A look back at the lost streets of Hull
As with any city, Hull’s landscape is constantly evolving. With City of Culture regeneration helping to instigate a raft of new developments and buildings, old sites and sights have made way. But of course, Hull’s history means much of the city is unrecognisable from 100 years ago thanks to the Blitz and the vast swathes of housing being removed by the Hull Corporation Department of Health. We take a step back in time and look at some of the lost streets of Hull.
Brighton Street ran from Hessle Road parallel to Liverpool Street and backed on to the railway line. It was a densely populated community with many of the families serving the fishing industry to the west of the city. Today the site stands underneath the A116 between Hessle Road and Clive Sullivan Way.
Broadley Street ran from Parliament Street, past Burlington Tavern, across the top of Manor Street and up to Leadenhall Square. The street was full of warehouses, sailmakers, and wine, spirit and tobacco stores. The street was done away with in 1901 when Alfred Gelder Street was laid out. Henry Broadley was born in 1793 and was a member of the Conservative party who sat in the House of Commons between the years 1837 and 1851. He was a member of the Hull Broadley family, who consisted of merchants, bankers, landowners and was the first chairman of the Hull and Selby Railway Company.
Situated off Ferensway and running alongside Hull’s Paragon Station, the street was perhaps best known as being where the infamous Blue Box stood. Joseph Collier was a property dealer and owned houses where the street was laid in 1828.
Situated between Spencer Street and Brooke Street, Garden Street ran from Portland Street and was intersected by North Street. It was a mixture of lower class houses and was eventually considered unfit for habitation by the Department of Health. The street was demolished and later replaced with Ferensway.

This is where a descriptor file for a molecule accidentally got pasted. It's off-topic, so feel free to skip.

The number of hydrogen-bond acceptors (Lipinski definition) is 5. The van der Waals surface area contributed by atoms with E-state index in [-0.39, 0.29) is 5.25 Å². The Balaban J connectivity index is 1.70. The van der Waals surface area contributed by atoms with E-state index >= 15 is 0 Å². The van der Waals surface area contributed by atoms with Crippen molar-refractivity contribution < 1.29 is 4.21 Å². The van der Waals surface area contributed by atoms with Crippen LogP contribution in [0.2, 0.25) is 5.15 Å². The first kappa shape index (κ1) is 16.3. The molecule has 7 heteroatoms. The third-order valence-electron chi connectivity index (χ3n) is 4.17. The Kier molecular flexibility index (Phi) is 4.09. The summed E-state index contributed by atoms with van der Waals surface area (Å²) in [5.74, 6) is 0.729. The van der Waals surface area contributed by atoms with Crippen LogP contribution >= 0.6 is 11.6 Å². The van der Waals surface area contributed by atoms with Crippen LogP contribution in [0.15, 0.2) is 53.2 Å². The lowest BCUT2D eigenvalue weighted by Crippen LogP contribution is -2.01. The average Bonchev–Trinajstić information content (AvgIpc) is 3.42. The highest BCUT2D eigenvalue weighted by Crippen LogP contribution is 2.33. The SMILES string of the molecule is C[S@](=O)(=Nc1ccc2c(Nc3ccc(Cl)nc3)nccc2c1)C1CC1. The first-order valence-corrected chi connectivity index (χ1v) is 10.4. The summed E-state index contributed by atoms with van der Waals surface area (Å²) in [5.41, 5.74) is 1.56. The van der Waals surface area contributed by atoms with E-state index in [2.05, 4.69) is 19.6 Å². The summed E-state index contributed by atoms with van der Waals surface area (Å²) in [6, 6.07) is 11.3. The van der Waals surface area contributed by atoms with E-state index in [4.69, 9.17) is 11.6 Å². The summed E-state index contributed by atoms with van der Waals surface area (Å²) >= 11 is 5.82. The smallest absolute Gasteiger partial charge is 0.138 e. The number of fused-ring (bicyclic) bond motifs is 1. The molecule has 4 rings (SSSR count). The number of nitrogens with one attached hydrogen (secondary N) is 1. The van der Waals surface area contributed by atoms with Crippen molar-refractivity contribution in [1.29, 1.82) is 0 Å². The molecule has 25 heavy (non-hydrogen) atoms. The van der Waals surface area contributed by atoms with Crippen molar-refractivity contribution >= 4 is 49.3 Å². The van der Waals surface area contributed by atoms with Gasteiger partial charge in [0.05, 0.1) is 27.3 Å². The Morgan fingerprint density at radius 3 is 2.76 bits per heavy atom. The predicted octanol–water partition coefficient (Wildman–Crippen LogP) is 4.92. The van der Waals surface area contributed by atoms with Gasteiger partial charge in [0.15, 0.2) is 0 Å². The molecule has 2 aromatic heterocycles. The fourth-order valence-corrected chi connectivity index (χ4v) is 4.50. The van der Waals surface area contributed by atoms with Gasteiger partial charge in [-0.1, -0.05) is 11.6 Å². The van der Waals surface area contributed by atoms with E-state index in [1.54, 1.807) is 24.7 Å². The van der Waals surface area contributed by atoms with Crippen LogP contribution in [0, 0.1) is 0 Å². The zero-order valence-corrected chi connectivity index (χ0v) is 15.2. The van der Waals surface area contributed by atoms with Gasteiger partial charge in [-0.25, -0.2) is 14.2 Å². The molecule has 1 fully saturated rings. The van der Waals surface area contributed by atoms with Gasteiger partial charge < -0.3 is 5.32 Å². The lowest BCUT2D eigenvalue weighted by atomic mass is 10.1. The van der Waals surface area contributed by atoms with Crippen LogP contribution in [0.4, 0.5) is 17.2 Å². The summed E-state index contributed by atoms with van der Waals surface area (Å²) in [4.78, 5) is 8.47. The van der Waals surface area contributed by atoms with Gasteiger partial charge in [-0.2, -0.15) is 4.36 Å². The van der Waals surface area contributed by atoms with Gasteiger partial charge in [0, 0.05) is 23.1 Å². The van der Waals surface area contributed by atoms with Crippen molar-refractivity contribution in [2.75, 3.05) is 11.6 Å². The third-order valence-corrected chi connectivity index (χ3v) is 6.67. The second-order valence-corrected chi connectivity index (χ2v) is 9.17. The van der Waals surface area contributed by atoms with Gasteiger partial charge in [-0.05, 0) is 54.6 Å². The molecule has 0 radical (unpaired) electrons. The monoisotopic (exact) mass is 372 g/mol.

Kent Street/Beeton Street
Post-war redevelopment in East Hull meant several streets were lost when Reckitt’s expanded. Among the streets to vanish from the Hull maps were Beeton Street, Kent Street, and Hume Street. Kent Street and Beeton Street ran from Holderness Road, opposite Cornmill Hotel, and were erected on land owned by land dealer James Beeton. He also had properties on land in west Hull on land that he bought in 1858 which covered 23 acres and was described as a “dismal swamp” and a “perfect quagmire”.
King Street ran from Charles Street at the western end towards the junction of Caroline Street and Worship Street and in a straight line with Sykes Street. The street was a mixture of housing with shops at either end but was lost for the creation of the A165 Freetown Way.
Mytongate ran from Castle Street, at the west end, along to Market Place. It was a street that was jam-packed with warehouses, offices, shops, public houses, and hotels.
It took its name from being the principal road to the hamlet of Myton. Myton meant “farm where rivers meet,” in this case being the River Hull and Humber. During the 18th century, the road was described as being “open and airy”.
Located in east Hull, running from Holderness Road on the southern side, Waller Street was once a busy and densely populated part of the city. However, by the end of the war, the area had descended into a sorry state. It remained until Mount Pleasant Retail Park was built – today the street is the shopping area’s car park.
Waterworks Street ran from Paragon Street, at the west end, down to Queen Victoria Square. Sadly, the southern side was demolished to make way for the City Hall, built between 1903 and 1909, and the northern side was destroyed by the Blitz.
The street was then widened post-war and the new offices and shops built on the northern side. Today the site has been renamed on the maps as Paragon Street.